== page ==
Adams and Guerrero are both having interesting seasons in which they’re performing much better at AAA this year than they did in AA. Adams’ ERA has dropped from 4.59 over 68.2 AA innings to 3.29 over 52 in AAA, and Guerrero has seen his skydive from 6.06 over 65.1 innings to 2.73 over 33. Both have experienced precipitous drops in their strikeout rate – from 6.9 SO/9 with the Barons for Adams to 4.2/9 with the Knights, and 8 SO/9 for Guerrero with the Barons to 5.7 with the Knights. Both have also seen their walks/9 go up, from 2.6 with the Barons for both to 4 for Adams and 4.6 for Guerrero. This doesn’t seem super sustainable, but it’s an interesting performance so far for both of them.

Old friend Seby Zavala is experiencing a similar season as Basabe. Zavala started slow after being called up from the Barons to the Knights in June, but has heated up as the season goes on, hitting .263/.335/.432 overall at the AAA level but .317 over his last 10 games (which span a 12-day DL stint). He’s 9 for his last 30 over his current 7-game hitting streak. He hasn’t been walking as much with the Knights – 27 walks over 56 games with the Barons has translated to just 3 over 20 games with the Knights – but that seems like a trend likely to reverse itself. Nobody is ever really sure where to place Zavala on prospect lists, and hopefully he’ll make that a moot argument anyway.

There’s a pair of starting pitchers on the Barons who were promoted from the Dash this season and are impressing with their new team – Jimmy Lambert and Bernardo Flores. Lambert so far has shaved almost an entire run off his high-A ERA – 3.95 to 2.88 – and Flores improved his from an acceptable 2.55 to an even more acceptable 2.40. Lambert recently had a start in which he took a no-hitter into the 7th inning, finishing with 7 IP, 1 hit, no runs, 2 walks, and 10 strikeouts. Flores, like Adams, isn’t much of a strikeout pitcher, but does a good job at keeping runners from scoring.

RHP Tyler Johnson pitches for the Kannapolis Intimidators, April 2018 (Clinton Cole / FutureSox)

RHP Tyler Johnson pitches for the Kannapolis Intimidators, April 2018 (Clinton Cole / FutureSox)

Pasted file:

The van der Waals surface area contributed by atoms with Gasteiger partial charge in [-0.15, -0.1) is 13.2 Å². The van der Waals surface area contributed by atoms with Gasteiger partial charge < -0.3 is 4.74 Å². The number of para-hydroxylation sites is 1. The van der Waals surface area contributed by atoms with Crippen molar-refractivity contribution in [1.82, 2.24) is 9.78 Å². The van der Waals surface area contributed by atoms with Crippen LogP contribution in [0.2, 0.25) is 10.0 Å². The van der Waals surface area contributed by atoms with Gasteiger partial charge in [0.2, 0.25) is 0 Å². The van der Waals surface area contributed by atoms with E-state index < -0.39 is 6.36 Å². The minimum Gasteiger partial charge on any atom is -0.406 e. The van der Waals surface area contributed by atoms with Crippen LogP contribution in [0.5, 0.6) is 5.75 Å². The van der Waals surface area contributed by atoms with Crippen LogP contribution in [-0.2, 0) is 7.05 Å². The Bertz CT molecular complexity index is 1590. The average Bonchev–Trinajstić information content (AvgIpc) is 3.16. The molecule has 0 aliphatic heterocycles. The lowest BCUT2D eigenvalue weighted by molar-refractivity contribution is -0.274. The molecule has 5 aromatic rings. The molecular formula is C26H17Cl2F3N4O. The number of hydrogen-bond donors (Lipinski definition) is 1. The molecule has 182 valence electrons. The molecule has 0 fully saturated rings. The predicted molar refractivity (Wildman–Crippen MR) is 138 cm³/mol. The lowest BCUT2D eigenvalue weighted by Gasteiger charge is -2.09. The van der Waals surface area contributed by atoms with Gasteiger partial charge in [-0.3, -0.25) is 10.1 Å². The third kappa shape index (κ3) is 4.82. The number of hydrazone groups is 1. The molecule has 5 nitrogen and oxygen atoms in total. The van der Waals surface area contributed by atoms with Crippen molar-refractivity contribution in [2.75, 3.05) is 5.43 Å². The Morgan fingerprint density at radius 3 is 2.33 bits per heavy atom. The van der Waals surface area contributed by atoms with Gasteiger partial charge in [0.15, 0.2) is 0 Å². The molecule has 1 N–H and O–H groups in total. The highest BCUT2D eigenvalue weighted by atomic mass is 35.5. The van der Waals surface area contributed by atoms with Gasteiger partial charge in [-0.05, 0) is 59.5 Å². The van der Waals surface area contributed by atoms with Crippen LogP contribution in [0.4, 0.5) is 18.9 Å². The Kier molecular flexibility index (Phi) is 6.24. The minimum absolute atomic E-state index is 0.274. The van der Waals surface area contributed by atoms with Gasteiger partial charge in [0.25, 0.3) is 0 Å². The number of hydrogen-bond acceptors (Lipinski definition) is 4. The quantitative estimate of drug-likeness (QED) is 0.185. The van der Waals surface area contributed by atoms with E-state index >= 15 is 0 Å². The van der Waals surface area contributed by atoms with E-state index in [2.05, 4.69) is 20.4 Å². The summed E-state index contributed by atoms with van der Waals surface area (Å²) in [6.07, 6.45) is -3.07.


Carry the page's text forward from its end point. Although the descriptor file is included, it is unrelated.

Relief pitcher Tyler Johnson absolutely dominated in low-A to the tune of a 1.33 ERA over 20 games (27 IP), striking out an eye-popping 46 in that span while walking 10. He’s been with the Dash since June and has a 2.08 ERA over 11 appearances (17.1 IP), with a still-impressive 25 strikeouts and 4 walks in that time. Although pitcher wins mean very little, even more so (less so?) in the minors, he’s still 7-0 on the year.

Although he’s not necessarily a top prospect, this list would feel lacking without the inclusion of Laz-o-matic Laz Rivera, who was promoted with Luis Gonzalez from the Intimidators to the Dash. Rivera had an incredibly hot start with the Dash that has since cooled off to a still-pretty-good .286/.324/.481 line, although it’s a definite drop from the .346/.395/.502 line he put up in K-Town. I have no idea if Rivera is actually good or not, but he’s done a good job of adjusting to the league.

Every time I write a post going through multiple levels of the Sox system, I’m blown away by the depth of talent. These are just the players who have switched levels – think of the prospects who have stayed at the same level all year, like Kopech, Collins, and Adolfo. One of the many bad things about baseball is the time it takes for things to start going well for your team again after a long, barren stretch, and I can’t wait to see how these players adjust to the biggest level jump of all. Bring on 2019 and 2020, I can’t wait.

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Filed under: The Silo


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    Great stuff, always love the work here at Future Sox. Just surprised not to see any mention of Alex Call on this list. He has gone from A+ to AA and is hitting very well. I know he isn't the "toolsiest" prospect out there, but he has a good BB% and looks like he'll just hit.